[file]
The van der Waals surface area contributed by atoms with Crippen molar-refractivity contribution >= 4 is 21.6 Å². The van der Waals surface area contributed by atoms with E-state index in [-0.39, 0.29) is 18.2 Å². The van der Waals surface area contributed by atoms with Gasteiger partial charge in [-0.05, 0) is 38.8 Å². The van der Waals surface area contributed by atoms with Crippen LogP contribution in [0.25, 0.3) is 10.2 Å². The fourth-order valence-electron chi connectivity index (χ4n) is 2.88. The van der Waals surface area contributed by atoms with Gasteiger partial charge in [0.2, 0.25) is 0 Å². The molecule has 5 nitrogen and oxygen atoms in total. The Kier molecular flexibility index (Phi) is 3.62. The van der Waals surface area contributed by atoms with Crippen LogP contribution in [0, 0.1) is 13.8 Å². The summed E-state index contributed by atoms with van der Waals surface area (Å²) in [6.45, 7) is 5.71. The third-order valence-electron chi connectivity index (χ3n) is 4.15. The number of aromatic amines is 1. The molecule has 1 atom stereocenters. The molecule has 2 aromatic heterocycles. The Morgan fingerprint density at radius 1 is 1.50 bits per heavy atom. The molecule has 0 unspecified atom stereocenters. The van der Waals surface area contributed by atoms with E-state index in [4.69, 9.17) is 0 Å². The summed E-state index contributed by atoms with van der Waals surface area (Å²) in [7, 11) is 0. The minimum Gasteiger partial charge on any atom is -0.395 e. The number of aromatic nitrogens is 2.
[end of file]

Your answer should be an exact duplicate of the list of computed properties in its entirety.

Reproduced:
The van der Waals surface area contributed by atoms with Crippen molar-refractivity contribution >= 4 is 21.6 Å². The van der Waals surface area contributed by atoms with E-state index in [-0.39, 0.29) is 18.2 Å². The van der Waals surface area contributed by atoms with Gasteiger partial charge in [-0.05, 0) is 38.8 Å². The van der Waals surface area contributed by atoms with Crippen LogP contribution in [0.25, 0.3) is 10.2 Å². The fourth-order valence-electron chi connectivity index (χ4n) is 2.88. The van der Waals surface area contributed by atoms with Gasteiger partial charge in [0.2, 0.25) is 0 Å². The molecule has 5 nitrogen and oxygen atoms in total. The Kier molecular flexibility index (Phi) is 3.62. The van der Waals surface area contributed by atoms with Crippen LogP contribution in [0, 0.1) is 13.8 Å². The summed E-state index contributed by atoms with van der Waals surface area (Å²) in [6.45, 7) is 5.71. The third-order valence-electron chi connectivity index (χ3n) is 4.15. The number of aromatic amines is 1. The molecule has 1 atom stereocenters. The molecule has 2 aromatic heterocycles. The Morgan fingerprint density at radius 1 is 1.50 bits per heavy atom. The molecule has 0 unspecified atom stereocenters. The van der Waals surface area contributed by atoms with E-state index in [4.69, 9.17) is 0 Å². The summed E-state index contributed by atoms with van der Waals surface area (Å²) in [7, 11) is 0. The minimum Gasteiger partial charge on any atom is -0.395 e. The number of aromatic nitrogens is 2.